Getting There

Alum Cliffs
Alum Cliffs © emily@traversingtasmania 2017

Take the Bass Highway north from Launceston (or south from Devonport), turning onto the B12. Head towards Mole Creek. Shortly after you have passed through the township of Chudleigh, turn right onto Mersey Hills Road. My husband thought that we were lost at this point as the road is narrow and winding. Don’t worry! You will eventually come across a well-signposted carpark on the right-hand side of the road as it takes a sharp bend. You can’t miss it.


Dusk © emily@traversingtasmania 2017

Free, free, free! As this is a reserve, entry to the Alum Cliffs Track is completely free, that is, you don’t need a Parks Pass. Thank you, Parks and Wildlife Tasmania, for providing yet another well-made track, complete with interpretive signs.

While you’re in the area, make sure that you look at the truly gorgeous Mole Creek Caves. Staying a while? Read about my adventures in the surrounding north and north-west areas.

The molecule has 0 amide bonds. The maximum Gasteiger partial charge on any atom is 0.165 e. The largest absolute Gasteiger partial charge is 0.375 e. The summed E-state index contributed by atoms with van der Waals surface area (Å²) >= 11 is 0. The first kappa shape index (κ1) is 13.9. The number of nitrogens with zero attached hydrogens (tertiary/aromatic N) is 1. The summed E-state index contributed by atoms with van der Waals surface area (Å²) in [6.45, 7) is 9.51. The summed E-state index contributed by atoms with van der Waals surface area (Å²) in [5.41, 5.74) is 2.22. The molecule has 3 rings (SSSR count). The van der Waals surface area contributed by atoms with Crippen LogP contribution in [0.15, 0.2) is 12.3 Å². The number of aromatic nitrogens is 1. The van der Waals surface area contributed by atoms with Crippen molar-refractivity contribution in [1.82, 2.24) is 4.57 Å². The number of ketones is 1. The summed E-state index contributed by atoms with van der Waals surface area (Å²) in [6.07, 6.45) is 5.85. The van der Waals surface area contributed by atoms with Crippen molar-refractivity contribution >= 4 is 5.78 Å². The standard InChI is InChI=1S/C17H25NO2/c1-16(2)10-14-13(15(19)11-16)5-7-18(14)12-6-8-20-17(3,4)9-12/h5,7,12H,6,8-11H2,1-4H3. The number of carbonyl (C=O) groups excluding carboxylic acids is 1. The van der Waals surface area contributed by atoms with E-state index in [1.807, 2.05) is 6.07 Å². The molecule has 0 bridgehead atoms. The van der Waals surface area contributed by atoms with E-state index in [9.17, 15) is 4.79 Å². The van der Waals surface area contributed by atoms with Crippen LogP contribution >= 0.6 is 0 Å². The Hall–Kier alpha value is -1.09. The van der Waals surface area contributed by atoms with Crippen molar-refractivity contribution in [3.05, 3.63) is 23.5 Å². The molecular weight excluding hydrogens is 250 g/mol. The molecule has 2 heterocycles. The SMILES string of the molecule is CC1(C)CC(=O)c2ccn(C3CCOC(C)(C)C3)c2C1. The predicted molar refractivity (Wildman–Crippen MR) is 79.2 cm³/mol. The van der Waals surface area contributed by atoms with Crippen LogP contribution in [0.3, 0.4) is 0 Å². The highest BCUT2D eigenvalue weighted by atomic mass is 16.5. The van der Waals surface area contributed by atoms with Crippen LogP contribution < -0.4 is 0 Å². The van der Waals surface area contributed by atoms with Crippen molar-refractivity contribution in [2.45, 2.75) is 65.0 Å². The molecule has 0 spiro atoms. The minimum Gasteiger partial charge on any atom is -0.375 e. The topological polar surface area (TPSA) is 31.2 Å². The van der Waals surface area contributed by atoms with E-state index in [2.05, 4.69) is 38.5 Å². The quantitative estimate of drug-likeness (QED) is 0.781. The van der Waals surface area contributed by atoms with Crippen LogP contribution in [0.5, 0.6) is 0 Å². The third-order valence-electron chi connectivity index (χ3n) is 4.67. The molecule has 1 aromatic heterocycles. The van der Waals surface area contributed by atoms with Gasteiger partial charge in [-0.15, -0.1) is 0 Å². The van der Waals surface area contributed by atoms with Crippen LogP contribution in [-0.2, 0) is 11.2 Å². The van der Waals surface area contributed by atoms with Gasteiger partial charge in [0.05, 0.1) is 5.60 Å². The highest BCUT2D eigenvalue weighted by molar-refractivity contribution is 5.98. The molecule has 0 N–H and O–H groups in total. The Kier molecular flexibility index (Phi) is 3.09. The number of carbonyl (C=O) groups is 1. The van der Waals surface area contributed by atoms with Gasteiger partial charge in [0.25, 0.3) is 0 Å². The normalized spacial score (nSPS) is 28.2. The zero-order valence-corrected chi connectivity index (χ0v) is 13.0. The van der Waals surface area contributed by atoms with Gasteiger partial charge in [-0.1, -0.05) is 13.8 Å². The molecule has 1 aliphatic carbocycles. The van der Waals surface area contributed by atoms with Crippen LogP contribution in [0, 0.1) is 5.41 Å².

Cataract Gorge Reserve

Traversing Cataract Gorge Reserve
Cataract Gorge Reserve
Cataract Gorge Reserve © emily@traversingtasmania 2017

Launceston’s Cataract Gorge Reserve (“The Gorge” to locals) is a unique place. Carved out by the mangana lienta (South Esk River), the gorge is a stunning, dolerite landscape. The south side of the river is a dry forest and is accessible via the Zig Zag Track (for hikers). The north side resembles a rainforest and has a sealed path. The Gorge is a popular area for walking, picnics, swimming (in summer) and spending time with family and friends.